Obama said he would be happy to join a new debate in Congress over whether the surveillance programs are appropriate, noting that lawmakers continually authorize the measures that some now are criticizing.
Q and A
This was the week that America's intelligence secrets spilled out: Classified court orders. Top secret Power Point slides. Something called PRISM.
It's pretty important stuff, once you've made sense of it.
Here's what you need to know.
Q: What's going on with all this discussion of domestic surveillance?
A: Shortly after the 9/11 attacks, Congress hastily approved the USA Patriot Act. That gave the government wide new powers to collect information on Americans.
Separate from the Patriot Act, though, President George W. Bush authorized the National Security Agency to conduct a highly classified wiretapping program. Normally, the government needs a warrant to spy on Americans, but Bush allowed the NSA to eavesdrop on U.S. citizens, read their emails and collect their phone records - all without warrants.
In 2005, The New York Times revealed the existence of that program. Amid the furor, the rules changed. The wiretapping operation and the collection of phone records could continue, but a judge had to sign off on them.
The scope of those programs wasn't fully known. But the government assured people that the spying was narrow and kept them safe. Congress voted to continue the authority.
Then this week, The Guardian newspaper published a classified court document from April that authorized the government to seize all of Verizon's phone records on a daily basis - an estimated 3 billion phone calls a day. The government didn't eavesdrop on anyone (under this court order, at least), but it received all outgoing and incoming numbers for every call, plus the unique electronic fingerprints that identify cellphones.
A program that the government said was narrow was suddenly revealed as vast. Under Bush and then President Barack Obama, the National Security Agency had built a colossal database of American phone calls.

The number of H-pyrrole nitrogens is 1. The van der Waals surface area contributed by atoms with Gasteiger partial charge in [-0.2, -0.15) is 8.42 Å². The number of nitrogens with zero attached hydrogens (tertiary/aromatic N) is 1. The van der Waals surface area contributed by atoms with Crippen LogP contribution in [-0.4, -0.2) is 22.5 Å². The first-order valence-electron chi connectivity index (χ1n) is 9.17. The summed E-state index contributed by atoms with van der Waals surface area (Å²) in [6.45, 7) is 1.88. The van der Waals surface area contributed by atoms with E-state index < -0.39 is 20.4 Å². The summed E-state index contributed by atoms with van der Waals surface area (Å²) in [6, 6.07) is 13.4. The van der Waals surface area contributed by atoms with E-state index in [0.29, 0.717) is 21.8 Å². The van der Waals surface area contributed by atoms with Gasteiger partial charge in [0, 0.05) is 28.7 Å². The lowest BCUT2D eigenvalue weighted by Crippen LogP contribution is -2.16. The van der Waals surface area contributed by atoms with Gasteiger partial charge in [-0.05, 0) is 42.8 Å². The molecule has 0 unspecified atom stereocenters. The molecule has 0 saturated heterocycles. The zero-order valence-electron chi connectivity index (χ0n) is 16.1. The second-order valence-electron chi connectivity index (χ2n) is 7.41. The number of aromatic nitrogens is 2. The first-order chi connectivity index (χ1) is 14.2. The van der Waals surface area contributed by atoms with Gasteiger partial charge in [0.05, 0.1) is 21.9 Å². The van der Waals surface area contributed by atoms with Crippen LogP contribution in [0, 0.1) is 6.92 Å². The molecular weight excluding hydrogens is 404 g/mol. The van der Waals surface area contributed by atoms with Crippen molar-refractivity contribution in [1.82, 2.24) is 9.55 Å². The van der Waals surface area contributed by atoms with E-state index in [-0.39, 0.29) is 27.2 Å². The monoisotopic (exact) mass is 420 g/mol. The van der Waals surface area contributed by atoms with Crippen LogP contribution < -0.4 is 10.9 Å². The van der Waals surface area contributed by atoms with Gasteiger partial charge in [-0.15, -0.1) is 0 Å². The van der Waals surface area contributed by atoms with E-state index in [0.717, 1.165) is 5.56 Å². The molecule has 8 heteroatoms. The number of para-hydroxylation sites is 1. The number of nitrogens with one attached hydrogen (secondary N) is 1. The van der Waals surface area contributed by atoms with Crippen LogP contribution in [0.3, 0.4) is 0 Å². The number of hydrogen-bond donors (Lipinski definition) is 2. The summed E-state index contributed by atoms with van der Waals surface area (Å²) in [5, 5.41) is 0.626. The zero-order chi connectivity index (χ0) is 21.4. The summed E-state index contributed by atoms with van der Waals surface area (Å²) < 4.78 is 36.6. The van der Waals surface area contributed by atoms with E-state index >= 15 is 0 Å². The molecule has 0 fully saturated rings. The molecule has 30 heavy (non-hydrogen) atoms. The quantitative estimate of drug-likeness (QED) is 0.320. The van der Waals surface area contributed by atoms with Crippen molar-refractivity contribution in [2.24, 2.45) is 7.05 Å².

Q: Is it just phone call records being collected?A:
Nope. A day after the court document surfaced, the Guardian and The Washington Post published stories and secret Power Point slides revealing another classified spying program. Unlike the effort to collect phone records, this one hadn't even been hinted about publicly.
This program, code-named PRISM, allowed the NSA and FBI to tap directly into the servers of major U.S. Internet companies such as Google, Apple, Microsoft, Facebook and AOL.
Like the phone-records program, PRISM was approved by a judge in a secret court order. Unlike that program, however, PRISM allowed the government to seize actual conversations: emails, video chats, instant messages and more.
Q: How does that work?A:
You're going to hear a lot about PRISM and, when you do it's important to remember two things:
First, it's no less than astonishing that reporters obtained such highly classified, detailed documents about an ongoing intelligence- gathering program.
Second, for all the incredible details, we still know relatively little about the program. The slides appear to be from an internal NSA presentation explaining the value of PRISM to analysts. So they don't get very technical and they leave a lot unanswered.
Imagine someone trying to understand the way a company works using only the slides from the most recent staff meeting. That's what this is.
From the documents, it's clear that the NSA receives data directly from the Internet companies. The information varies by company but includes emails, your social networking activity, the files you receive, even family photos.
Q: But Obama said Friday that Americans are not targeted by this program.A:
That's also, true. It all comes down to the word "targeted." Here's why.
The agency can't target Americans. But targeting is different from collecting. PRISM dumps massive amounts of data from users all over the world into the NSA's computers, and much of that comes from the accounts of American citizens.
All this information lives on NSA computer servers. At this point, the government has your information but can still say it hasn't targeted you. Basically, PRISM might have all your emails but, until someone reads them, you haven't been targeted.
NSA analysts are supposed to focus only on non-U.S. citizens outside the United States. According to the Post, though, "incidental" collection of Americans' data is common, even at the targeting stage.
Let's say analysts are looking at a suspected terrorist. They pull his emails and all his Facebook friends. Then they take all those people and pull their data, too.
According to NSA training materials obtained by the Post, analysts are required to report to their superiors whenever this results in collection of U.S. content, but, the training materials say, "it's nothing to worry about."